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Investigating explanatory theories on laypeople’s risk perception of personal economic collapse in a bank crisis – the Cyprus case

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  • Sara Jonsson
  • Inga-Lill Söderberg

Abstract

We investigate the explanatory power of decision, psychometric, and trust theory to describe laypeople’s risk perception of personal economic collapse in a bank crisis. The aim of this investigation is to improve the understanding of the effects of national initiatives for crisis fighting taken to prevent systemic risk. Using a stratified sample of 738 Cypriote citizens, we conducted an investigation in Cyprus in the spring of 2013 when the country was facing a bank crisis. At that point in time, the Cypriote Government had imposed capital controls to prevent a bank run. We find that decision theory variables alone have low explanatory value on laypeople’s risk perception, and that laypeople’s risk perception in this situation is affected primarily by psychometric variables. Further, confidence in one’s own bank also explains risk perception. Our findings contribute novel knowledge about risk perceptions in a financial crisis, with practical crisis management implications for regulators.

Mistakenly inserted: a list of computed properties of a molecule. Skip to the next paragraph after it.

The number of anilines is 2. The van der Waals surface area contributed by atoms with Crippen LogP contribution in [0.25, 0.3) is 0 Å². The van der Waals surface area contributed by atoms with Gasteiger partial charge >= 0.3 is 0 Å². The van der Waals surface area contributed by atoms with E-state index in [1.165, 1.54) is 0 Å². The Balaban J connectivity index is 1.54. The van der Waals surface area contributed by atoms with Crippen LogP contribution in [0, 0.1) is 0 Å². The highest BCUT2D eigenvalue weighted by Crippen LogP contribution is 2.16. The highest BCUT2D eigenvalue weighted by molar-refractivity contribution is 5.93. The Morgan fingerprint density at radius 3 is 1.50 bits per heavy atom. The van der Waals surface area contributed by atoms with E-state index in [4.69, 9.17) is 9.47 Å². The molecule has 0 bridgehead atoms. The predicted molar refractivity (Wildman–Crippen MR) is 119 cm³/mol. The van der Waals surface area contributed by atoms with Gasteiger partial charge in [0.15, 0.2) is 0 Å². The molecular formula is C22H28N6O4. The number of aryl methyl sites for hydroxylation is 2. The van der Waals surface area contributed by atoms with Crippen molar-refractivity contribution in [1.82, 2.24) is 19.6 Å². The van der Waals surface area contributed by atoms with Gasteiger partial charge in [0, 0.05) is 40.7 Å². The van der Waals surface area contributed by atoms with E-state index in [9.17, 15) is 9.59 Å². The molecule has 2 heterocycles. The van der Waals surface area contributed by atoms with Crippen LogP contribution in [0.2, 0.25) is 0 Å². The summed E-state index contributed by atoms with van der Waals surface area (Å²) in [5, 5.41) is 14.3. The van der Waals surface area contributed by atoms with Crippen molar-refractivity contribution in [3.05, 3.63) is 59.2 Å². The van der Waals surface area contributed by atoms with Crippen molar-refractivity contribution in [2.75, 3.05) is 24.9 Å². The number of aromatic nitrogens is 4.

Suggested Citation

  • Sara Jonsson & Inga-Lill Söderberg, 2018. "Investigating explanatory theories on laypeople’s risk perception of personal economic collapse in a bank crisis – the Cyprus case," Journal of Risk Research, Taylor & Francis Journals, vol. 21(6), pages 763-779, June.
  • Handle: RePEc:taf:jriskr:v:21:y:2018:i:6:p:763-779
    DOI: 10.1080/13669877.2016.1247375
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